13. 13. Decreased inhibitory 5-HT tone Increased drive from NE, ACh or CRH Decreased feedback inhibition from the hippocampus Hypercortisolemia HPA activity Elevated HPA activity as stress responses has clearest links between depression and biology of chronic stress Alterednegativefeedback
  14. 14. PATHOPHYSIOLOGICAL BASIS OF MOOD DISORDERS --2006 Elsevier Glucocorticoid receptor theory of mood disorders Increases LC activity Decreased BDNF
  15. 15. HPA activity is found to be increased apparently in 20 to 40% of depressed outpatients and 40 to 60% of inpatients Laboratory evidence: • Administration of dexamethasone (0.5 to 2.0 mg) : non suppression of cortisol secretion at 8:00 AM the following morning or is -indicative of impaired feedback inhibition • Non suppression may implicate a loss of inhibitory hippocampal glucocorticoid receptors more than increased CRH drive
  16. 16. Thyroid axis activity • 5 to 10% depressed patients have previously undetected hypothyroidism • Reflected by :  low levels of circulating thyroid hormone,  elevated basal TSH level,  increased TSH response to TRH • Often associated with elevated anti- thyroid antibody levels • 20 to 30% of depressed patients have blunted TSH response to TRH challenge • Blunted TSH response is evidence of an increased risk of relapse • blunted TSH response to TRH does not normalize with effective treatment
  17. 17. Other hormones Growth hormone Characteristic secretory surge during the first few hours of sleep Blunted GH response to Clonidine, an α2-receptor agonist Blunted response to nonselective adrenergic agonists (Desipramine) Decreased CSF somatostatin levels Prolactin Blunted prolactin response to various 5-HT agonists
  18. 18. Decreased lymphocyte proliferation in response to mitogens Decreased natural cell killer activity Increased positive acute phase reactants Increased cytokines levels(IL-1,IL-6) Immune system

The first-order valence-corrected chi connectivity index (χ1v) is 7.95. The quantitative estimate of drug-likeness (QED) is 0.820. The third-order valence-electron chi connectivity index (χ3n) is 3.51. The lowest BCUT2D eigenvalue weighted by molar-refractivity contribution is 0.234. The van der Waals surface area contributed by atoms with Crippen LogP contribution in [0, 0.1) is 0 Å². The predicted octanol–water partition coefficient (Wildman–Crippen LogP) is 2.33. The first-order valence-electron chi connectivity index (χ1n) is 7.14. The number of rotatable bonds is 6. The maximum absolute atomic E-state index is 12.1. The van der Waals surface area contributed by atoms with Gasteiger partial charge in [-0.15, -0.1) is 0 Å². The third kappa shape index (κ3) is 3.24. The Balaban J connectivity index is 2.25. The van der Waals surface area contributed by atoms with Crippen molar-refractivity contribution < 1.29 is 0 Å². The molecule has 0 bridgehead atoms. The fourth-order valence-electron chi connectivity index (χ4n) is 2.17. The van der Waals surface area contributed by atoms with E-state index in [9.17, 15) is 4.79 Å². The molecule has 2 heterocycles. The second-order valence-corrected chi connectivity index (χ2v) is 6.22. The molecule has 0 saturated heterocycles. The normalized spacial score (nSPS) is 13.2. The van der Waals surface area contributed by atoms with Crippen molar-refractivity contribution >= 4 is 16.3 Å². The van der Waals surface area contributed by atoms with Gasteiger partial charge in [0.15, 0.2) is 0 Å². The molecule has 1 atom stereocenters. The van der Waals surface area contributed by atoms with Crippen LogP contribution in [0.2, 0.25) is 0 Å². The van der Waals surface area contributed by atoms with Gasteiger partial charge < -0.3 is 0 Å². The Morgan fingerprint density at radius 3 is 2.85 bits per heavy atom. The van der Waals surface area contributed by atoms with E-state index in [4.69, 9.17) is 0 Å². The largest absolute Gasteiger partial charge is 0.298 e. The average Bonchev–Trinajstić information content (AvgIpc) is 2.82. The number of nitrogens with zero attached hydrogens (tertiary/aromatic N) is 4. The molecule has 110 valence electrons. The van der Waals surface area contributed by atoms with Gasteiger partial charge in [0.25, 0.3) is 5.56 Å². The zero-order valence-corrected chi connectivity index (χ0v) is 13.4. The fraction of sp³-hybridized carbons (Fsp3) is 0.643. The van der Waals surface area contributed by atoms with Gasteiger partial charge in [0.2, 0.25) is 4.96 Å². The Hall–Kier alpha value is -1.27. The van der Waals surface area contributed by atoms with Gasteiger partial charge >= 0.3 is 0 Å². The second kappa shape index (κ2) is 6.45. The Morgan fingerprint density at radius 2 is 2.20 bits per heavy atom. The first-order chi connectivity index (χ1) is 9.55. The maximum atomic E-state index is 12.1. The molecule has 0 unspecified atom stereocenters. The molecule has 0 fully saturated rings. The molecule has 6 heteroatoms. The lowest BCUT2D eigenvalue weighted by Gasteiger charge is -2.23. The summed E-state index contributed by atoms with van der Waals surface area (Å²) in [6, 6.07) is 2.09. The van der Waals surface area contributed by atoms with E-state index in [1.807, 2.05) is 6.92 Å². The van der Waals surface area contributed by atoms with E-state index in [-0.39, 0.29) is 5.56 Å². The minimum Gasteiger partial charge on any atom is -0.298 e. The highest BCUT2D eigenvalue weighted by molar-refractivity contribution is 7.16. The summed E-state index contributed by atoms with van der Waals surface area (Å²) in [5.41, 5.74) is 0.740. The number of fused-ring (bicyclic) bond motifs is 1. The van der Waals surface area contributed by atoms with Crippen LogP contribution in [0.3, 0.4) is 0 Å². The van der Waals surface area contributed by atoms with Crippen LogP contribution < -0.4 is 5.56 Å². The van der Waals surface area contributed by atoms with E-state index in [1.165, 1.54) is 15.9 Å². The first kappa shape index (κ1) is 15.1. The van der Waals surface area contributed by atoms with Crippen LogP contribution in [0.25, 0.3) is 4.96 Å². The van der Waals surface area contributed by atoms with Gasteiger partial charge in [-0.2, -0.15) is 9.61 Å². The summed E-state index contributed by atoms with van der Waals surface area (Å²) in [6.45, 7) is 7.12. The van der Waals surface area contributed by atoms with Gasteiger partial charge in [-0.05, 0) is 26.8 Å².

19. 19. Impaired sleep continuity and duration Decreased stage 3 and 4 sleep Decreased REM latency Increased proportion of REM sleep in the early part of the night Sleep changes Decreased REM latency may persist in recovered depressed patients and indicate a vulnerability to relapse
  20. 20. OFC Brain circuits in Mood Disorders DMPFC VMPFC DLPFC
  21. 21. Brain circuits in Mood Disorders • Neuroimaging, lesion analysis and post mortem methodologies • Extensive interconnecting neural networks are responsible • Cortical-striatal-limbic circuits Dorsomedial/DL Prefrontal Cortex (DM/DL PFC) (Cognition-decision making, planning) VM PFC (Emotion) OFC (Social)
  22. 22. The Dorsal “Cognitive” Circuit • Receives input from DL and DM cortex • DLPFC has top-down inhibitory control over amygdala and other limbic tissue • Hypometabolism of the dorsal PFC in both unipolar and bipolar depression • Global decreases in both GM and WM volume, including areas of the DLPFC
  23. 23. Orbital Frontal Circuit • Receives inputs from the OFC • Projects to amygdala, hypothalamus, and brainstem • Integrates limbic data with sensory input and provides early analysis of reward or aversiveness of stimuli • Data then processed by higher-level circuits (MPFC) to guide behavior